The Trade Offs in Leaning Against the Wind

46 Pages Posted: 24 Apr 2018

See all articles by Francois Gourio

Francois Gourio

Federal Reserve Bank of Chicago

Jae Sim

Board of Governors of the Federal Reserve System

Anil K. Kashyap

University of Chicago, Booth School of Business; National Bureau of Economic Research (NBER); Federal Reserve Bank of Chicago

Date Written: March 2018

Abstract

Credit booms sometimes lead to financial crises and subsequent severe and persistent economic slumps. So should monetary policy “lean against the wind” and counteract excess credit growth, or should it focus only on inflation and output stability? We study this issue quantitatively in a small New Keynesian dynamic stochastic general equilibrium model in which the risk of financial crises depends on “excess credit.” We compare monetary policy rules responding to the output gap to rules that respond to excess credit. We find that responding to credit can lead to a lower average probability of financial crisis, at the cost of higher cyclical volatility in inflation and output. We discuss the factors that affect the desirability of leaning against the wind.

Suggested Citation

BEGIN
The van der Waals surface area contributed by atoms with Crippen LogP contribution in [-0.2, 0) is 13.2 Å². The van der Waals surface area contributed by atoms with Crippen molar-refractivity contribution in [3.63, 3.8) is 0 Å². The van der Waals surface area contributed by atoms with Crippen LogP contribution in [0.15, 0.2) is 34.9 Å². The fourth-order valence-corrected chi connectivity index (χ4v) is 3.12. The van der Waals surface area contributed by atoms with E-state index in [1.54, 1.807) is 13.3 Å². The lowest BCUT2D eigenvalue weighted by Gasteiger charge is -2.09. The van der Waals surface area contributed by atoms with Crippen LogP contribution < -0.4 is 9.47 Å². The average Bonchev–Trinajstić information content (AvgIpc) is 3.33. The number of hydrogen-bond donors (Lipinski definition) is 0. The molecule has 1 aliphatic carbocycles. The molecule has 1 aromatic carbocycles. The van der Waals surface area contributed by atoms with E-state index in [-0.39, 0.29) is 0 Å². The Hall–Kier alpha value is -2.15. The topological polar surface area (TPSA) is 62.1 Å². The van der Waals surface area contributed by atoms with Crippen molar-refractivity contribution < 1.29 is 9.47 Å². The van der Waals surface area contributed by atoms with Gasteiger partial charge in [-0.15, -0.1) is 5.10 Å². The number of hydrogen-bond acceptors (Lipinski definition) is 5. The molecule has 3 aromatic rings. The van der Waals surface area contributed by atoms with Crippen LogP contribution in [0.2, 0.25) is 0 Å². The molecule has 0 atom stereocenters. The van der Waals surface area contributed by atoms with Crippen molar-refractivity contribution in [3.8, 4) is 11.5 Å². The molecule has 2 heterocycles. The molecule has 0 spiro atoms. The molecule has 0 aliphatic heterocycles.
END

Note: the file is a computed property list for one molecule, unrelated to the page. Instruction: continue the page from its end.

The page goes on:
Gourio, Francois and Sim, Jae W. and Kashyap, Anil K., The Trade Offs in Leaning Against the Wind (March 2018). IMF Economic Review, Vol. 66, Issue 1, 2018. Available at SSRN: https://ssrn.com/abstract=3162100 or http://dx.doi.org/10.1057/s41308-017-0043-3

Francois Gourio (Contact Author)

Federal Reserve Bank of Chicago ( email )

230 South LaSalle Street
Chicago, IL 60604
United States

HOME PAGE: http://sites.google.com/site/fgourio

Jae W. Sim

Board of Governors of the Federal Reserve System ( email )

20th Street and Constitution Avenue NW
Washington, DC 20551
United States

Anil K. Kashyap

University of Chicago, Booth School of Business ( email )

5807 S. Woodlawn Avenue
Chicago, IL 60637
United States
773-702-7260 (Phone)
773 702-0458 (Fax)

National Bureau of Economic Research (NBER) ( email )

1050 Massachusetts Avenue
Cambridge, MA 02138
United States
773-702-7260 (Phone)
773-702-0458 (Fax)

Federal Reserve Bank of Chicago ( email )

230 South LaSalle Street
Chicago, IL 60604
United States

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